SAHA INSTITUTE OF NUCLEAR PHYSICS
Department of Atomic Energy, Govt. of India
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Dr. Sangram Bagh

Associate Professor
Room No : Phase IV(Off), 3122(Lab)
Ext. : 4625
Email id : sangram.bagh[AT]saha.ac.in
Division :
Research
      *** We are looking for PhD students with background in Biology as well as Physics/Chemistry***

Our lab is interested in the emerging field of synthetic biology. By adapting engineering principles in the realm of molecular biology and genetic engineering, synthetic biologists dream to program living cells as engineer programs electronic devices. This approach has a great potential to meet key challenges in medicine, materials, energy and space. We focus on three directions.
1. Cellular Robotics and Cancer Gene Therapy: We are developing a cellular robotics platform for cancer gene therapy. We reprogram microbial cells  as 'robots' (biobots) to sense varieties of extracellular signals similar to a cancer microenvironment, to decode those signals, to co-ordinate with other cells and decide to invade cancer cells. We are developing a set of synthetic gene circuits in bacteria analogous to combinatorial logic circuits in electronics to perform such tasks. We apply those 'bio-bots' for programmed delivery of therapeutic genes and RNAi into the  cancer cells. Our work is recently covered in The Economic Times (http://economictimes.indiatimes.com/opinion/comments-analysis/biological-pathways-designing-genetic-circuits-from-scratch/articleshow/40312042.cms)
2. Space Synthetic Biology: With the multiple successful space missions to Mars, including India’s own mission, scientists are looking at ambitious plans like long duration manned space mission to the Mars and asteroids. Synthetic biology could provide a regenerative and sustainable closed loop solutions for long term space habitation.  We are developing synthetic and systems biology solutions for in-situ resource utilization in space station and Mars analogous condition. Typical projects include i) a molecular systems level undersnading about the effect of microgravity and space ionizing radiation on human disease pathways and pathogenesis, ii) synthetic engineering of microbes for various potential uses in ISS and Mars and iii) developing instrumentation for mimicking Mars atmosphere in lab. Our recent publication is featured in Nature India, May,2016 (http://www.natureasia.com/en/nindia/article/10.1038/nindia.2016.72)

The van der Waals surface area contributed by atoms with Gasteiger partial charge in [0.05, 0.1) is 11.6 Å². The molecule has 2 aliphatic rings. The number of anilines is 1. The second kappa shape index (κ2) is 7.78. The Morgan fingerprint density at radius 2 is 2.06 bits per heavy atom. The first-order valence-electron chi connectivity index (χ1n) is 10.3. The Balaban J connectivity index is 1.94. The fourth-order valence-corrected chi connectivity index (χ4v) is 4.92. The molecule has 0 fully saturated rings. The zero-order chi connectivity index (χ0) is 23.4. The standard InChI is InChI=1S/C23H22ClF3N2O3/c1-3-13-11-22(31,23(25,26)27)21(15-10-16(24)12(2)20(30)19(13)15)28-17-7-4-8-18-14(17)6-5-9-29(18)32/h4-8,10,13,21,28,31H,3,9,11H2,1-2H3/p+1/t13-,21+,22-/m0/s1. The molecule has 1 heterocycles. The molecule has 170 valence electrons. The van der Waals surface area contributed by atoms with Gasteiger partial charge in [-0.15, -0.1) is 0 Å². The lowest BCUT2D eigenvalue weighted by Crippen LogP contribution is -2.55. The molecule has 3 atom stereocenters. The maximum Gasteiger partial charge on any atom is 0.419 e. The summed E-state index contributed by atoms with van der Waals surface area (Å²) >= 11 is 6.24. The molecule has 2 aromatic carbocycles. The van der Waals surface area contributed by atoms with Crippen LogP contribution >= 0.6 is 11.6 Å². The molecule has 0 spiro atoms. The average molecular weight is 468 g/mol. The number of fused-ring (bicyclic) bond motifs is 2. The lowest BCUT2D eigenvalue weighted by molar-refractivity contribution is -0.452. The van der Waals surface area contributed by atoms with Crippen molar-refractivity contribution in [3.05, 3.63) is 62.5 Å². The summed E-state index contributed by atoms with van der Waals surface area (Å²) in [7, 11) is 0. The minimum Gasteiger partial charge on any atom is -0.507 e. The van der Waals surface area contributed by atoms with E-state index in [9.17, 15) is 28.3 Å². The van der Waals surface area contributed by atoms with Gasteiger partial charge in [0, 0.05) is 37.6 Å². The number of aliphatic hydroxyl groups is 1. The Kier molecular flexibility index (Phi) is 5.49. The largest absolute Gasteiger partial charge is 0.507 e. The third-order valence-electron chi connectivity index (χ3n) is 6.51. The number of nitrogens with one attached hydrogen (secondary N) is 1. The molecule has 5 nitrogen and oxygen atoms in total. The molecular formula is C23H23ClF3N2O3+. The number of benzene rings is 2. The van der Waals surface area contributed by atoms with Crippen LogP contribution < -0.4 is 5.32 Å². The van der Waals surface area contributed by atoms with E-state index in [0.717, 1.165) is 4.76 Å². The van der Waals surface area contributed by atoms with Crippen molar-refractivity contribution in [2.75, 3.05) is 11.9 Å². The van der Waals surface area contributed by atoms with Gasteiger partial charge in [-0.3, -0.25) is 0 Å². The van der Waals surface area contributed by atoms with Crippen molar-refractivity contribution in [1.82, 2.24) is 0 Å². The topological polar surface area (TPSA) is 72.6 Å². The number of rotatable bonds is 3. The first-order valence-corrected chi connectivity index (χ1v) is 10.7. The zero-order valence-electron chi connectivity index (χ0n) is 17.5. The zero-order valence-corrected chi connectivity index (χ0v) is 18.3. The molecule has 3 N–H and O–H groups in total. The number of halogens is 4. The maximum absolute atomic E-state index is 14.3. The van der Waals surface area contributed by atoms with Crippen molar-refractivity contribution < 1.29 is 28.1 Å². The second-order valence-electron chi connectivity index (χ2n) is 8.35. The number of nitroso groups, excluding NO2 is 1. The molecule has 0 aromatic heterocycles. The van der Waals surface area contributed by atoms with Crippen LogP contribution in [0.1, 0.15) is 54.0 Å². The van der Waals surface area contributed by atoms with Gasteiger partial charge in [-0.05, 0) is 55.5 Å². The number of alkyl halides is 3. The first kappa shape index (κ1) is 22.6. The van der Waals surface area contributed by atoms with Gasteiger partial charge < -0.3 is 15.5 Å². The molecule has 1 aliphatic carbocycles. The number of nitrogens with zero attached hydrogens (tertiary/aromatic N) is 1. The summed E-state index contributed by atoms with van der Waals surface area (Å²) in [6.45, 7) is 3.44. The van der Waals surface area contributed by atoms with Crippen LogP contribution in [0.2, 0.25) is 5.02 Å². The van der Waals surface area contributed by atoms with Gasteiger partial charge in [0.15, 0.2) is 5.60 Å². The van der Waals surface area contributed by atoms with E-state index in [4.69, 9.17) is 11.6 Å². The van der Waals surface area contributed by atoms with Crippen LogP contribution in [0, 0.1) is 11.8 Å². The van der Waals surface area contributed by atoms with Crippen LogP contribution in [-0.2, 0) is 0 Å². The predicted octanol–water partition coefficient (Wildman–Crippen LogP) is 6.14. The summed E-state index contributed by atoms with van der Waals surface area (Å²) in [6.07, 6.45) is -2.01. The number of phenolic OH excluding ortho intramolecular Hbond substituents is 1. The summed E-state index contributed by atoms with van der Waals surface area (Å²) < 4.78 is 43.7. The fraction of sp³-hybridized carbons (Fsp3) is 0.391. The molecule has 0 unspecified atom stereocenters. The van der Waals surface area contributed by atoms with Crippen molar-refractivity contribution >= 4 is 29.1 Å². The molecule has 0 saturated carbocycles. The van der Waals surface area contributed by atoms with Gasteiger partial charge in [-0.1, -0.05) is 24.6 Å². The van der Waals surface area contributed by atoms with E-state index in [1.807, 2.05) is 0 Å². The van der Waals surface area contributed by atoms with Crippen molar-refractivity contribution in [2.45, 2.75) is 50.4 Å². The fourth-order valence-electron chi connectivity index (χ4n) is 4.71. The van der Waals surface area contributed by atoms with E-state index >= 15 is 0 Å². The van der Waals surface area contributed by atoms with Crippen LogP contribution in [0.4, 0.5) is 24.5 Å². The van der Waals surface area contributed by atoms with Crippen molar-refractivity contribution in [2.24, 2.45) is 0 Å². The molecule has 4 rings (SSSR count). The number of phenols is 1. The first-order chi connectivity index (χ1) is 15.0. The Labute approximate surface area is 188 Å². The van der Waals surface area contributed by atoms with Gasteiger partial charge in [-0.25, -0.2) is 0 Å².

3. Quantitative Reconstruction of Native Gene Network: The function of a living cell is controlled by complex genetic regulatory networks. The reductionist’s approach in biology identifies genes and its function in cellular pathways. However, it cannot answer how and at what extent do genes in the pathway influence the other? Which part of the gene network is most sensitive to control the cellular function? How do those gene networks regulate themselves?  We chose endoplasmic reticulum (ER) biogenesis of the yeast Pichia pastoris as a model system to answer those questions. We construct synthetic gene circuits to perturb the native gene networks in controlled manner, measure the change in global and local gene expression, use the concepts from network theory to develop quantitative models, and test the models by further experiments.

We use varieties of techniques including advanced molecular biology and genome editing tools, 'omics technology' (DNA microarray and NGS), analytical measurments (high resolution microscopy, flow-cytometry, fluorimetry etc), 3D cell culture, microgravity simulator, mathematical modelling and multivariate statistics. We apply concepts from molecular and cell biology, physical chemistry and engineering.

 

Last Updated on Friday, 11 April 2014 19:21
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